The researchers don't think this was a problem with visual perception. "It actually would be kind of crazy in a combat situation to be off in your estimate in size," Holbrook says.
Rather, it reflects the constant mental calculus that people use to size themselves up against an opponent. "Each time you learn something about the opponent or about yourself that's relevant to the question of who would win a conflict, you just adjust the size of the little picture in your head," Fessler adds.
And then you cut a deal, run or fire.
Since the first study nearly four years ago, Fessler and Holbrook have published nine others that hint at the same phenomenon, in ever-more complex situations. Men walking with friends minimized their adversary, compared with men walking alone. Men standing on a balance board or tied to a chair maximized foes relative to the unfettered on terra firma.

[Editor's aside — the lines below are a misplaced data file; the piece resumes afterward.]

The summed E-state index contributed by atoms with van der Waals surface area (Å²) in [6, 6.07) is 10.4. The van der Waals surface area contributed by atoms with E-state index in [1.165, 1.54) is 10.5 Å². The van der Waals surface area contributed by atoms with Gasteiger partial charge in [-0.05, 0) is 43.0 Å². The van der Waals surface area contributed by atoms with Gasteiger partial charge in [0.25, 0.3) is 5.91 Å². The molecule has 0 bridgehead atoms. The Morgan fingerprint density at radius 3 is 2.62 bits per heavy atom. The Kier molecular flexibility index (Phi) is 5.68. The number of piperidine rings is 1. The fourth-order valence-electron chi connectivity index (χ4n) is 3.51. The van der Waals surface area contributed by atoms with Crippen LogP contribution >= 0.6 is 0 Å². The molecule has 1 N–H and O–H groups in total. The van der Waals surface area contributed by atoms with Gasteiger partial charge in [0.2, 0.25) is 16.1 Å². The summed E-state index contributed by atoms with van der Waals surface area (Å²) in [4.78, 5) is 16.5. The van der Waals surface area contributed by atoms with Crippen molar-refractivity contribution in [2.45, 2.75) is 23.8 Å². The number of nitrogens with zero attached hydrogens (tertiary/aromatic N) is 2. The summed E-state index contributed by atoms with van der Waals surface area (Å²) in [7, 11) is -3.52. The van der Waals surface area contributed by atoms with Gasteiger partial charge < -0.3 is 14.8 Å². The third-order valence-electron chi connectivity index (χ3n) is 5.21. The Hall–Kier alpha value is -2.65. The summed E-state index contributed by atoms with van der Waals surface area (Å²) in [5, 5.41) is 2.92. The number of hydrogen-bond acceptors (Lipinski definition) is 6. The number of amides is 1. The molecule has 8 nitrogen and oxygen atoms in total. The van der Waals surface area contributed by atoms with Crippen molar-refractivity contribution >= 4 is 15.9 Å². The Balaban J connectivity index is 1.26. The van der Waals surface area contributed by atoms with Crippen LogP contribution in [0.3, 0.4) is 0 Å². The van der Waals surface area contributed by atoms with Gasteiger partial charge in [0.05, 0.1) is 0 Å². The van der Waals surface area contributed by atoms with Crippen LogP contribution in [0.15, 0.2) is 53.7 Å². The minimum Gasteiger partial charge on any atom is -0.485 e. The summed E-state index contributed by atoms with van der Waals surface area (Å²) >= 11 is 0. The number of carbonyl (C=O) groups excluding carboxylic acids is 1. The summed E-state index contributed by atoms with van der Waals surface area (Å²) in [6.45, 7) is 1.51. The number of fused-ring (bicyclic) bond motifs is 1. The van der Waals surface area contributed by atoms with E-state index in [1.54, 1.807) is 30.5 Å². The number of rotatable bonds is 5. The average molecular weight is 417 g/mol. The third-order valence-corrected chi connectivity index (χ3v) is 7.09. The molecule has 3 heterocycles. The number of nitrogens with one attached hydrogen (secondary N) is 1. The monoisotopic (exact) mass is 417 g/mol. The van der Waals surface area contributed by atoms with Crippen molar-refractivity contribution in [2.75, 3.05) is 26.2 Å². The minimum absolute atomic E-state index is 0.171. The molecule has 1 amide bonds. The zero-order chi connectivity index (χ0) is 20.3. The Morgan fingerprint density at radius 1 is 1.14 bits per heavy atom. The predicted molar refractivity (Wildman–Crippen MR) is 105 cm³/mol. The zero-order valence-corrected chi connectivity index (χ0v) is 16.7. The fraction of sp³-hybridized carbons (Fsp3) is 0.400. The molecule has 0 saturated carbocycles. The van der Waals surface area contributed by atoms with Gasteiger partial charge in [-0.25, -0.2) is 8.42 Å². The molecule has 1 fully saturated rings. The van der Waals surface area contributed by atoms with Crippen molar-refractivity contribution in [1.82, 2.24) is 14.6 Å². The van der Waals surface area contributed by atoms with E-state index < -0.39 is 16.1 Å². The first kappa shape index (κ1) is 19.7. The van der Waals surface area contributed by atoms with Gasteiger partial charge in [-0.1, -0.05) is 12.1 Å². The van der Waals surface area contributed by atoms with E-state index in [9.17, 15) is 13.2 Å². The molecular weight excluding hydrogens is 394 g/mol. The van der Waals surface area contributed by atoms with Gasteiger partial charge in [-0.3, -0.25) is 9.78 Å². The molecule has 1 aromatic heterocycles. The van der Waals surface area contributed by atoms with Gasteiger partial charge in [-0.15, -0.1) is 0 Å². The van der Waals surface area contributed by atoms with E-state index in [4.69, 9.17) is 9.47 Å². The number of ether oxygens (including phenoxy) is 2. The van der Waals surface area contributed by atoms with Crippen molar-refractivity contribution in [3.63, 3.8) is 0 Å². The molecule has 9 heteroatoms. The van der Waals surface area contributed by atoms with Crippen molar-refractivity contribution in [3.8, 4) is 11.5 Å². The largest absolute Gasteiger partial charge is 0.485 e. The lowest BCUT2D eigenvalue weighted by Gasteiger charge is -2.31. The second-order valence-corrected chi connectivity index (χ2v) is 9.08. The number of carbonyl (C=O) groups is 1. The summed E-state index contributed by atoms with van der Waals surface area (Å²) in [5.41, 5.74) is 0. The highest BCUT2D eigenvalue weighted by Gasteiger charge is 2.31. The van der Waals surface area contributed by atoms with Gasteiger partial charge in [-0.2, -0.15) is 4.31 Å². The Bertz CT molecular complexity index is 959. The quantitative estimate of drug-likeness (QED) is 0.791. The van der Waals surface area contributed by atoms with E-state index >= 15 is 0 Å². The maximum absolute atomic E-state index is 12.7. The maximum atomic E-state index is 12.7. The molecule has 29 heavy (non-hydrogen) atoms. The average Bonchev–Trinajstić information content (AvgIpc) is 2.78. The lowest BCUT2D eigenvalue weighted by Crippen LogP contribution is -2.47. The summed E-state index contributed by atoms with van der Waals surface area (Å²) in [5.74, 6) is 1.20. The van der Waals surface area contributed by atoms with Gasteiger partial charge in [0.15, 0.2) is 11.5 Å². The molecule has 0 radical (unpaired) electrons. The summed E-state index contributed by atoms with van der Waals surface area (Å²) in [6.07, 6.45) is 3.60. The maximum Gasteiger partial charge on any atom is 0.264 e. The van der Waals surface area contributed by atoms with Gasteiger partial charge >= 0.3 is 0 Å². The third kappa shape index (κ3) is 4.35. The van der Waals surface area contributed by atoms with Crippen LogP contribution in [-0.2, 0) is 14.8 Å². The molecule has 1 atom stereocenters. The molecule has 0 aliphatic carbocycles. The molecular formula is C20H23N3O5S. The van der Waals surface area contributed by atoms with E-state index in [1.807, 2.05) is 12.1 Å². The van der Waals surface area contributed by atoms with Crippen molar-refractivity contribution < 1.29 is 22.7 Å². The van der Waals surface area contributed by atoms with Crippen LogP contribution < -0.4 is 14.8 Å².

Women with children upscaled male adversaries, compared with solitary women. And solitary women in the fertile part of their menstrual cycles tended to supersize potential foes.
Which brings us to the walkers at Drake Stadium. Fessler suspects it's no coincidence that "coalitional behavior" is common to armies, riot police and sports teams (not to mention their marching bands). Men in lock step mess with the opponent's mind.
"The coalition that is well coordinated is going to be more successful in a fight," Fessler says. "It's not unique to humans. In animal behavior there is coalitional signaling. Often it involves vocalization. The coyotes all howl."
Still, Fessler acknowledges, "not every hypothesis is right."
Critics have a problem with the larger hypothesis at hand: that evolution left its mark on psychology.
In their attempt to fuse the humanities with the sciences, evolutionary psychologists manage to enrage practitioners of both. One camp accuses them of reducing humans to biologically determined automatons imprisoned by instinct, the other of dressing up Kipling's "Just So" parables with a patina of science.